And here is the most delicious part. My entire life, I had never thought for a second about what I ate, or what it would do to me. Suddenly, I thought about it all the time. I bought the things that were not Oreos and ate whole packages at a time, furious at suddenly being presented with limitations. I baked 16 gluten-free cookies and ate them all in one night, hurting my stomach as badly as normal cookies would have. I bought and ate bags of chocolate chips, and then did crunches on the floor of my dorm room, hoping one would cancel out the other. Sometimes I would slip and eat a slice of pizza, and then eat four, because I had already cheated—what difference did it make? My mother, a thousand miles away, was stalwart. She made complicated salads, bought obscure organic vegetables, and embarrassed my father by listing her restrictions to waiters. She did not cheat. She emailed me recipes with encouraging notes, and I filed them without replying.


For the Christmas holiday my senior year, I went home to North Carolina and stayed two weeks, spending a lot of that time in bed. One afternoon my mother told me she had noticed that every time I came home, I became terse and withdrawn. This was true. Then she told me that she thought it was her fault. She thought I resented her for forcing me to stay on my “diet” when I was at home, as if I hadn’t been doing it the whole time I was away. She thought it was her fault in the first place for letting me eat so much bread as a child, because I tormented her with my pickiness and refused to eat anything else.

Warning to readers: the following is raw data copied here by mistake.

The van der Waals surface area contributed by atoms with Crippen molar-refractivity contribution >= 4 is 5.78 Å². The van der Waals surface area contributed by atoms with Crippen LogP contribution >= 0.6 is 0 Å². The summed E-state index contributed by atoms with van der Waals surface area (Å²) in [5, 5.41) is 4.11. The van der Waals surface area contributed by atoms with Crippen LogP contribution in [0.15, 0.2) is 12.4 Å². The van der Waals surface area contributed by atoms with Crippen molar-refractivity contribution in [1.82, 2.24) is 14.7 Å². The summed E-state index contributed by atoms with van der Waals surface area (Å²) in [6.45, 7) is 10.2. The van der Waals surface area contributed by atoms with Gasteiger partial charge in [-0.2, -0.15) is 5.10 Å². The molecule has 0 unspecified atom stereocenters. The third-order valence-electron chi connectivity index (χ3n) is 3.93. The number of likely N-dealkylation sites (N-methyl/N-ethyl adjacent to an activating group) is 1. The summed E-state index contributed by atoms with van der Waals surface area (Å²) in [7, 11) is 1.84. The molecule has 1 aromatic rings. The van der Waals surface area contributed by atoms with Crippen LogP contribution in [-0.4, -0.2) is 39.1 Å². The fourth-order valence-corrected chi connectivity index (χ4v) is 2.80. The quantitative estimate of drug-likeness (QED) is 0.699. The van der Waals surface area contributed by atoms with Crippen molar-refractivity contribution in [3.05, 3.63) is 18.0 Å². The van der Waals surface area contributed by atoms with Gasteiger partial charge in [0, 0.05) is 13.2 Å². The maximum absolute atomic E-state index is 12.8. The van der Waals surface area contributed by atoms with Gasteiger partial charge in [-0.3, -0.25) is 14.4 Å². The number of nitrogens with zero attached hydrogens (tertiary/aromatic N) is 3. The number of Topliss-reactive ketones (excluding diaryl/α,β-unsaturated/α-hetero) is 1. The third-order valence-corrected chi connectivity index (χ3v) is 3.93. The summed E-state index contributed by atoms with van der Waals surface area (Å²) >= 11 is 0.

That wasn’t true. Of course it wasn’t, was it?


I live on my own now. The pandemic hit, I graduated, I moved back home, and I left after a week. It wasn’t because of anything she had done—we went through the dance of offering and accepting recipes, supplements, chia seeds. It was more that I wanted my own space. I wanted to prove I could do it. Two nights ago, I burned popcorn so badly that I filled the house with smoke. I didn’t tell my mom. Instead I told her about the cute little organic produce market down the street. I don’t want her to feel bad.

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Aubrey Clyburn is an actor and math tutor who currently lives in Wilmington, North Carolina. She can be found at aubreyclyburn.wixsite.com/home.

Warming Grain-free Breakfast Cereal


1 T. ground flaxseed

1 T. pumpkin seeds

2 T. shredded coconut

2 t. chia seeds

1⁄4 t. cinnamon

pinch of sea salt

1 vanilla bean, seeded (optional)

7 drops liquid stevia (vanilla crème or plain) or 1⁄2 – 1 t. raw honey (or another sweetener)

1⁄2 Bosc pear or apple, chopped, or other seasonal fruit

1 T. goji berries

coconut milk


Grind flax seed into a fine meal and set aside.

(You can grind a larger quantity ahead and store in the refrigerator).

Using a hand blender or food processor, mix pumpkin seeds, coconut, chia, cinnamon, sea salt, and vanilla until finely ground.

Add hot water to cover along with stevia or honey and ground flax.

Mix well.

Top with fruit, goji berries, and a drizzle of coconut milk.